Tuesday, February 10, 2009

Today's Headline: Truth Takes Effort

I was a bit worried this morning. I thought for a minute that according to the Journal of Experimental Social Psychology, I shouldn't exist.

The article that reports this is titled "Science and God: An automatic opposition between ultimate explanations." Allow me to quote the abstract: "Science and religion have come into conflict repeatedly throughout history, and one simple reason for this is the two offer competing explanations for many of the same phenomena. We present evidence that the conflict between these two concepts can occur automatically, such that increasing the perceived value of one decreases the automatic evaluation of the other. ... Religion and science both have the potential to be ultimate explanations, and these findings suggest that this competition for explanatory space can create an automatic opposition in evaluations."

This study looked at how people evaluate explanations. If the scientific explanation was described with confidence, the subjects' confidence that God did it dropped. If the scientific explanation was described as poor, shot through with holes, and contradictory, the subjects' confidence that God did it raised. In short, He must increase, it must decrease ... or one cannot serve two masters, both God and Athena.

Well, not always. It just takes a bit of work, and I can indeed exist (whew). From the conclusions: "This is not to suggest that science and religion must always conflict, nor that one system of belief must necessarily be chosen over the other. But it may be that such reconciliations are only possible following mental effort exerted to overcome this initial opposition."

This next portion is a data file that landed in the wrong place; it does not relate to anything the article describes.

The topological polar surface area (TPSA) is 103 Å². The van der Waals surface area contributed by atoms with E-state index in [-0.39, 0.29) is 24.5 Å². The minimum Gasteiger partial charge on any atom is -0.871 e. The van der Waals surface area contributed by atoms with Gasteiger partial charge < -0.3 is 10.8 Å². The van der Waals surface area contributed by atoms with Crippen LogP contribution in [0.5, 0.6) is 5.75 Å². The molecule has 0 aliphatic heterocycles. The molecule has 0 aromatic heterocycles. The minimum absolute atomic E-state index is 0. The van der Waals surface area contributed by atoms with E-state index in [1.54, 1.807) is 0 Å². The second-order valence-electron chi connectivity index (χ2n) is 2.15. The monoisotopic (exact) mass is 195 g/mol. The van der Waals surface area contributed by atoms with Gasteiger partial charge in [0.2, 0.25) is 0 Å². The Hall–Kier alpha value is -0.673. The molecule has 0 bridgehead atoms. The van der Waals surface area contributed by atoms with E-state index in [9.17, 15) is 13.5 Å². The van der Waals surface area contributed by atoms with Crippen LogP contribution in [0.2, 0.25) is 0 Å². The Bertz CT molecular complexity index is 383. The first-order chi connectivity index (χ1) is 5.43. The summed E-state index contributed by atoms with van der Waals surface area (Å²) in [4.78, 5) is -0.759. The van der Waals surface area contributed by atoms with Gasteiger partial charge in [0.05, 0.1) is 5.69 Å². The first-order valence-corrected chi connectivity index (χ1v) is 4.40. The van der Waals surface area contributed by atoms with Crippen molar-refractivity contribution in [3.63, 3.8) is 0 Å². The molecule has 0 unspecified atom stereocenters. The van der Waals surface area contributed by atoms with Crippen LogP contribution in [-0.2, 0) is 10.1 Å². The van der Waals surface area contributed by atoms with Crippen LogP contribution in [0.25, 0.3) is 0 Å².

I'm fine with that, although that angle is not really reported when the study is described. This is mostly a "whatcha-gonna-do?" study that confirms what all of us already know: it takes effort to think about God and science (or to read one of my way-too-long posts on it!).

So maybe the God-science conflict can be associated with natural, carnal man? Something that the world conforms us to. Something that the spirit helps us to remodel when it transforms us.

Why is it surprising to anyone that finding the truth requires effort?

From what I can tell, this study did not ask its subjects to participate in evaluating the scientific data; it merely used science as an authority and told the people whether it was "good science" or "bad science." But science is not accepting authority (and neither really is listening to God, at least it's not listening to a researcher's authority!). Science, and listening to God, is a complex, iterative, and participatory process. And yes, it's hard. But the miracle is it's not too hard, not when we live and work together, listen to each other and listen to God, things start to come into focus.

"Life is pain, Highness. Anyone who says differently is selling something."

This is one of the reasons why life is worthwhile.

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